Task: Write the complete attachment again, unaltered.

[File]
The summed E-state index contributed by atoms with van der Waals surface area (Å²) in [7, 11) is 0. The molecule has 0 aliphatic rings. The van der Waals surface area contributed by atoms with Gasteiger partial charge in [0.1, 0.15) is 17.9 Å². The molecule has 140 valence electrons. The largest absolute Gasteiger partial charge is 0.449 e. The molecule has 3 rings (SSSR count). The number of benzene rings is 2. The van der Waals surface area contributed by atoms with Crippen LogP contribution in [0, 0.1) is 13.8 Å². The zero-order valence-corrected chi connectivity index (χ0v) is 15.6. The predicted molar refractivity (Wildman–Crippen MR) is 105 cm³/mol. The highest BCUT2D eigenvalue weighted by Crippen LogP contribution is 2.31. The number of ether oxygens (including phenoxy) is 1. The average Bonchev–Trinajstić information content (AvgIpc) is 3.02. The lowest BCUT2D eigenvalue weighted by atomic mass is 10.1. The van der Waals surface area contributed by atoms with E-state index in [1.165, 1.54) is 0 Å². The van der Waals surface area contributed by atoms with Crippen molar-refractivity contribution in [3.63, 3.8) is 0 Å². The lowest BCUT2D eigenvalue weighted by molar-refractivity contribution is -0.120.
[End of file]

The summed E-state index contributed by atoms with van der Waals surface area (Å²) in [7, 11) is 0. The molecule has 0 aliphatic rings. The van der Waals surface area contributed by atoms with Gasteiger partial charge in [0.1, 0.15) is 17.9 Å². The molecule has 140 valence electrons. The largest absolute Gasteiger partial charge is 0.449 e. The molecule has 3 rings (SSSR count). The number of benzene rings is 2. The van der Waals surface area contributed by atoms with Crippen LogP contribution in [0, 0.1) is 13.8 Å². The zero-order valence-corrected chi connectivity index (χ0v) is 15.6. The predicted molar refractivity (Wildman–Crippen MR) is 105 cm³/mol. The highest BCUT2D eigenvalue weighted by Crippen LogP contribution is 2.31. The number of ether oxygens (including phenoxy) is 1. The average Bonchev–Trinajstić information content (AvgIpc) is 3.02. The lowest BCUT2D eigenvalue weighted by atomic mass is 10.1. The van der Waals surface area contributed by atoms with E-state index in [1.165, 1.54) is 0 Å². The van der Waals surface area contributed by atoms with Crippen molar-refractivity contribution in [3.63, 3.8) is 0 Å². The lowest BCUT2D eigenvalue weighted by molar-refractivity contribution is -0.120.